The negotiating plans and positions for the UK’s departure from the European Union are starting to emerge. What lessons should we be drawing from them and the entire EU experience?
First we should reflect on factors that have contibuted to the current situation and the decision by the UK to withdraw. Several of IACCM’s ‘top pitfalls’ clearly apply. For example, Pitfall number one – lack of clarity over scope and goals – lies at the heart of the problem. Throughout the recent referendum campaign, it was obvious that there was no consensus over the vision or direction of the EU. It has been a classic example of unplanned ‘scope creep’ which shows every sign of continuing.
Pitfall number three – failure to engage stakeholders – is another endemic issue. The major changes in scope were not subject to democratic review and few efforts were made to explain how and why they benefited the overall population. Again, there is nothing about the EU’s structure or methods that suggest this will change.
Third, the EU provides a classic example of a ‘joint venture that cannot fail’. History is littered with situations where the parties decided there should be no defined exit provisions – and that invariably creates major problems. Brexit is forcing development of the terms for departure, but in an environment of acrimony and fear. EU leaders are terrified that others may want to follow the UK’s lead so they need to make departure a painful and punishing exercise.
The exit negotiations now show every sign of continuing these poor practices, working against the interests of both parties. That is because they are based on power rather than principle. This is (apparently) generating insistence by the EU that negotiations must be sequenced – ‘the divorce’ preceding any discussion over future arrangements. There is plenty of evidence that such an approach leads to a poor conclusion and most likely an arrangement that is not sustainable.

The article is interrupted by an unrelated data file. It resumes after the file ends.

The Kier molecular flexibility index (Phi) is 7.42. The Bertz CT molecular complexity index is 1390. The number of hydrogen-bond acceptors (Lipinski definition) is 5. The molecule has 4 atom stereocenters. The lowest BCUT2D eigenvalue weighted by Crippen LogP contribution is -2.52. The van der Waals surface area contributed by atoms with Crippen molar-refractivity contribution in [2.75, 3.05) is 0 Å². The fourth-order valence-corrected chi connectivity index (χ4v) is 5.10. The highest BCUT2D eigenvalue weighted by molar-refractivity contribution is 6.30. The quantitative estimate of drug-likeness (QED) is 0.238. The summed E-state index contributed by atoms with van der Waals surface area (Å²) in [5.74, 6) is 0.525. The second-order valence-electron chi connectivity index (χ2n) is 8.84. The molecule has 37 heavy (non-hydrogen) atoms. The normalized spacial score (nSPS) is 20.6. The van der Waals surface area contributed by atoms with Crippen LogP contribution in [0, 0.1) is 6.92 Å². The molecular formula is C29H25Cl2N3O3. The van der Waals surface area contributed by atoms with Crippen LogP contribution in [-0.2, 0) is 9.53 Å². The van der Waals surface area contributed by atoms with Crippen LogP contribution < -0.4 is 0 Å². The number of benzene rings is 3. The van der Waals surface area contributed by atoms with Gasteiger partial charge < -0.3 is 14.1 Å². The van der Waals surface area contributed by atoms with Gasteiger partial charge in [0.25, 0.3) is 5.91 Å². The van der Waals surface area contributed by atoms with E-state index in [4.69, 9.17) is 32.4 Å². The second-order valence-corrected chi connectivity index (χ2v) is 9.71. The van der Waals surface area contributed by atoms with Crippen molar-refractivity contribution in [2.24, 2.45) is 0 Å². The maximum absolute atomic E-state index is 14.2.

A perspective ….
Mr B joined a club. It had an initial set of rules and offered benefits that appealed to Mr B and his family. But over the years, those rules changed and the goals and benefits altered. Mr B continued to pay his dues and subscriptions (even though most other members had a free pass). He even welcomed large numbers of people from other member families who rather liked Mr B’s home and the opportunities it offered them.
The problem was, no one had asked Mr B’s family what they thought of these arrangements and one day, when they were asked, they said they didn’t like them. They declined continued membership.
The other members reacted with shock and horror, especially since they were afraid that many members of their own family might feel the same way. Lacking a clear vision or consensus about the purpose of their club, they realised that they had better punish Mr B in case others wanted to follow suit. So they started to introduce a whole new set of rules associated with leaving the club and called it ‘a negotiation’ …..